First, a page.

For the Green-Wood Cemetery in Brooklyn, New York Since being recognized as an accredited arboretum in 2015, the mission of Green-Wood Cemetery is beginning to fully incorporate the natural landscape as a focus of education, conservation, and research. Nature's Notebook fills their need for a standardized data collection method and a way observe phenological trends over time.
The Morton Arboretum is looking at comparison of phenological timing and climate sensitivity of different taxa from specific genera (e.g. Quercus, Acer) or regions (e.g. Midwest). We use Nature's Notebook as an engagement tool for volunteers and education/outreach. They will be monitoring a number of species in the Nature's Notebook database, but will also have many species which are not included and will also be curating a local database for these additional species. Our observers will begin by monitoring accessioned individuals in flagship collections (Oaks, Maples, Tilias, Magnolias) then expand to include naturally-occurring forest herbs, shrubs ad trees in woodlands in Lisle, IL (Chicago region).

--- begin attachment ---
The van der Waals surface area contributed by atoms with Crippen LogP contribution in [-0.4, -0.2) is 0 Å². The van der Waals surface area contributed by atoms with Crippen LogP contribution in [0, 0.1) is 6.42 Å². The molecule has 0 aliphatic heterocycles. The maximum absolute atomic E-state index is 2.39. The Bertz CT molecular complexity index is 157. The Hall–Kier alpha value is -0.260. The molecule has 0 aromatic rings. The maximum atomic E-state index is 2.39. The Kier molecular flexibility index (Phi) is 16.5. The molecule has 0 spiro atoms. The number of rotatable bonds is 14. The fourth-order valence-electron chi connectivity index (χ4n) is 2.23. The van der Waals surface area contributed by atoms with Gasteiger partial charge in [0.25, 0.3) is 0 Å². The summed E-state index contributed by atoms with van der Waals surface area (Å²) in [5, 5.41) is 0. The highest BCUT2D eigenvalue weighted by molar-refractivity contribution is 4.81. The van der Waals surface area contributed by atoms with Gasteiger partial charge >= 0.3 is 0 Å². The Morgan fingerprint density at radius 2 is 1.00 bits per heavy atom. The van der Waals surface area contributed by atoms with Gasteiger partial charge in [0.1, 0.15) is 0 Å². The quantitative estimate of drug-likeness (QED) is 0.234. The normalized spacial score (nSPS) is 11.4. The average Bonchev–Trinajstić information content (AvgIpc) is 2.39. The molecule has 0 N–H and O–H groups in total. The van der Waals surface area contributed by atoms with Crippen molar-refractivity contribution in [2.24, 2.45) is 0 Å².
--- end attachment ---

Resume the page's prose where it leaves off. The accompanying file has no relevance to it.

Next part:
The Orchard School in Indianapolis, IN is using Nature's Notebook to engage students with phenology as part of our outdoor education program.
Open to all Pennsylvania residents. Help us fill the data gap for Pennsylvania. If you have planted pollinator gardens, native gardens, are fighting invasives, or just want to know more about the species you live with, join us.
Tohono Chul is using Nature's Notebook as a member of the Tucson Phenology Trail.
The school phenology trail will cover 9 of the 19 plants of the Tohono Chul Public Phenology Trail that have interesting phenophases during the school year, as well as 9 animals usually present during the school year that use the 9 plants. The school phenology tour is being paired with an existing Tohono Chul school tour called Clever Plants that focuses on plant adaptation to desert conditions. The addition of phenology content will extend the focus to climate change.
We are piloting the School Phenology Tour with the students in the Center for Academically Talented Student Program of Flowing Wells School District who will make phenology observations at Tohono Chul Park this spring. In Year 2, we would like to recruit other schools and refine the school phenology tour.
Tohono Chul is a private non-profit 501©3 and our mission is to to enrich people’s lives by connecting them with the wonders of nature,art and culture in the Sonoran Desert region and inspiring wise stewardship of the natural world.